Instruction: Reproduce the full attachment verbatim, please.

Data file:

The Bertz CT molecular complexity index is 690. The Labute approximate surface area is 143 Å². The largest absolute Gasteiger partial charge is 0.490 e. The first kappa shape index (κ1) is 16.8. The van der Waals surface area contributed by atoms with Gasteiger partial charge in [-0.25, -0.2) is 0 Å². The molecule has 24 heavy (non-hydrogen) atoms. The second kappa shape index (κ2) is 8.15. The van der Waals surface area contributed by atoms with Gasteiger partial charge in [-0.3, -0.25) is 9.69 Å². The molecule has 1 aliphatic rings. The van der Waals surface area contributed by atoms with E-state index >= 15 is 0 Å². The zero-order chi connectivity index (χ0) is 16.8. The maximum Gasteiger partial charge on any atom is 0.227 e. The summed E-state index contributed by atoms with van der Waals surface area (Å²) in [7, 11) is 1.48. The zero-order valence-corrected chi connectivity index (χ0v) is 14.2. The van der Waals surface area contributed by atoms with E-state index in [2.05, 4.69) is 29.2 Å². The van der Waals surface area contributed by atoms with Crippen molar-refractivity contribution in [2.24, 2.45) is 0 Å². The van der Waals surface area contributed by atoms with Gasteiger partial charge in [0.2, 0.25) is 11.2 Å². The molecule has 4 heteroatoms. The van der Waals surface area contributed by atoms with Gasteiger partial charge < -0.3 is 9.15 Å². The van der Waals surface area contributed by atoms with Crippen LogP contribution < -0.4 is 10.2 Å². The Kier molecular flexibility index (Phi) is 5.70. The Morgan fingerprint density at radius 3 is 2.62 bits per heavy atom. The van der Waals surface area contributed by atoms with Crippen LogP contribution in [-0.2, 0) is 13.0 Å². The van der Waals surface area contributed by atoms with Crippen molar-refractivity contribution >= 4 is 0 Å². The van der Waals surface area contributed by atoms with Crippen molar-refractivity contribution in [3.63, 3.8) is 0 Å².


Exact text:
The Bertz CT molecular complexity index is 690. The Labute approximate surface area is 143 Å². The largest absolute Gasteiger partial charge is 0.490 e. The first kappa shape index (κ1) is 16.8. The van der Waals surface area contributed by atoms with Gasteiger partial charge in [-0.25, -0.2) is 0 Å². The molecule has 24 heavy (non-hydrogen) atoms. The second kappa shape index (κ2) is 8.15. The van der Waals surface area contributed by atoms with Gasteiger partial charge in [-0.3, -0.25) is 9.69 Å². The molecule has 1 aliphatic rings. The van der Waals surface area contributed by atoms with E-state index >= 15 is 0 Å². The zero-order chi connectivity index (χ0) is 16.8. The maximum Gasteiger partial charge on any atom is 0.227 e. The summed E-state index contributed by atoms with van der Waals surface area (Å²) in [7, 11) is 1.48. The zero-order valence-corrected chi connectivity index (χ0v) is 14.2. The van der Waals surface area contributed by atoms with E-state index in [2.05, 4.69) is 29.2 Å². The van der Waals surface area contributed by atoms with Crippen molar-refractivity contribution in [2.24, 2.45) is 0 Å². The van der Waals surface area contributed by atoms with Gasteiger partial charge in [0.2, 0.25) is 11.2 Å². The molecule has 4 heteroatoms. The van der Waals surface area contributed by atoms with Gasteiger partial charge < -0.3 is 9.15 Å². The van der Waals surface area contributed by atoms with Crippen LogP contribution < -0.4 is 10.2 Å². The Kier molecular flexibility index (Phi) is 5.70. The Morgan fingerprint density at radius 3 is 2.62 bits per heavy atom. The van der Waals surface area contributed by atoms with Crippen LogP contribution in [-0.2, 0) is 13.0 Å². The van der Waals surface area contributed by atoms with Crippen molar-refractivity contribution >= 4 is 0 Å². The van der Waals surface area contributed by atoms with Crippen molar-refractivity contribution in [3.63, 3.8) is 0 Å².